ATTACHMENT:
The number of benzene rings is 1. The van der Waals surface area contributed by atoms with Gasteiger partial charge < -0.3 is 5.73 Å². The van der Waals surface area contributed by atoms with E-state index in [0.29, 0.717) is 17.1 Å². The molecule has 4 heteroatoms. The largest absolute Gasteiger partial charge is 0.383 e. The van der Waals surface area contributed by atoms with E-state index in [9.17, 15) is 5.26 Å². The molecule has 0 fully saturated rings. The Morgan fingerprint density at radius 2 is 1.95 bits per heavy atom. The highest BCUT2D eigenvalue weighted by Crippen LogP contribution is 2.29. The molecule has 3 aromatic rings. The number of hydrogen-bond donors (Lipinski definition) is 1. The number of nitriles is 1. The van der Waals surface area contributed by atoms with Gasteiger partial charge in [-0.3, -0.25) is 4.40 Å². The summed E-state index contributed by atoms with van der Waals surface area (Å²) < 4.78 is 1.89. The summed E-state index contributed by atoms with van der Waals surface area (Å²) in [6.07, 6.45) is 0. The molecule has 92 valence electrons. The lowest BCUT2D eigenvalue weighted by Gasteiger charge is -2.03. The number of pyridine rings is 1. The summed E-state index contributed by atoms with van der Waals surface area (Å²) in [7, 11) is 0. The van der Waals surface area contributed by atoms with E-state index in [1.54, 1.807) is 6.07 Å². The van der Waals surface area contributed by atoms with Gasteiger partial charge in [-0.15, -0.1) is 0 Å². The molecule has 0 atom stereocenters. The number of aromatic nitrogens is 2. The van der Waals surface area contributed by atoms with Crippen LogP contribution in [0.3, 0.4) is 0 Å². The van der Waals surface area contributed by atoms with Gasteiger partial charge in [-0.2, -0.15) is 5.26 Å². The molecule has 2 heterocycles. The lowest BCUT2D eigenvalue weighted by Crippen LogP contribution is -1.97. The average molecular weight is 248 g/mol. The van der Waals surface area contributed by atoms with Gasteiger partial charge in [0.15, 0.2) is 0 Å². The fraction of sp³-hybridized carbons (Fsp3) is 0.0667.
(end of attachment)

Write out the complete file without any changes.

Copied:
The number of benzene rings is 1. The van der Waals surface area contributed by atoms with Gasteiger partial charge < -0.3 is 5.73 Å². The van der Waals surface area contributed by atoms with E-state index in [0.29, 0.717) is 17.1 Å². The molecule has 4 heteroatoms. The largest absolute Gasteiger partial charge is 0.383 e. The van der Waals surface area contributed by atoms with E-state index in [9.17, 15) is 5.26 Å². The molecule has 0 fully saturated rings. The Morgan fingerprint density at radius 2 is 1.95 bits per heavy atom. The highest BCUT2D eigenvalue weighted by Crippen LogP contribution is 2.29. The molecule has 3 aromatic rings. The number of hydrogen-bond donors (Lipinski definition) is 1. The number of nitriles is 1. The van der Waals surface area contributed by atoms with Gasteiger partial charge in [-0.3, -0.25) is 4.40 Å². The summed E-state index contributed by atoms with van der Waals surface area (Å²) < 4.78 is 1.89. The summed E-state index contributed by atoms with van der Waals surface area (Å²) in [6.07, 6.45) is 0. The molecule has 92 valence electrons. The lowest BCUT2D eigenvalue weighted by Gasteiger charge is -2.03. The number of pyridine rings is 1. The summed E-state index contributed by atoms with van der Waals surface area (Å²) in [7, 11) is 0. The van der Waals surface area contributed by atoms with E-state index in [1.54, 1.807) is 6.07 Å². The van der Waals surface area contributed by atoms with Gasteiger partial charge in [-0.15, -0.1) is 0 Å². The molecule has 0 atom stereocenters. The number of aromatic nitrogens is 2. The van der Waals surface area contributed by atoms with Crippen LogP contribution in [0.3, 0.4) is 0 Å². The van der Waals surface area contributed by atoms with Gasteiger partial charge in [-0.2, -0.15) is 5.26 Å². The molecule has 2 heterocycles. The lowest BCUT2D eigenvalue weighted by Crippen LogP contribution is -1.97. The average molecular weight is 248 g/mol. The van der Waals surface area contributed by atoms with Gasteiger partial charge in [0.15, 0.2) is 0 Å². The fraction of sp³-hybridized carbons (Fsp3) is 0.0667.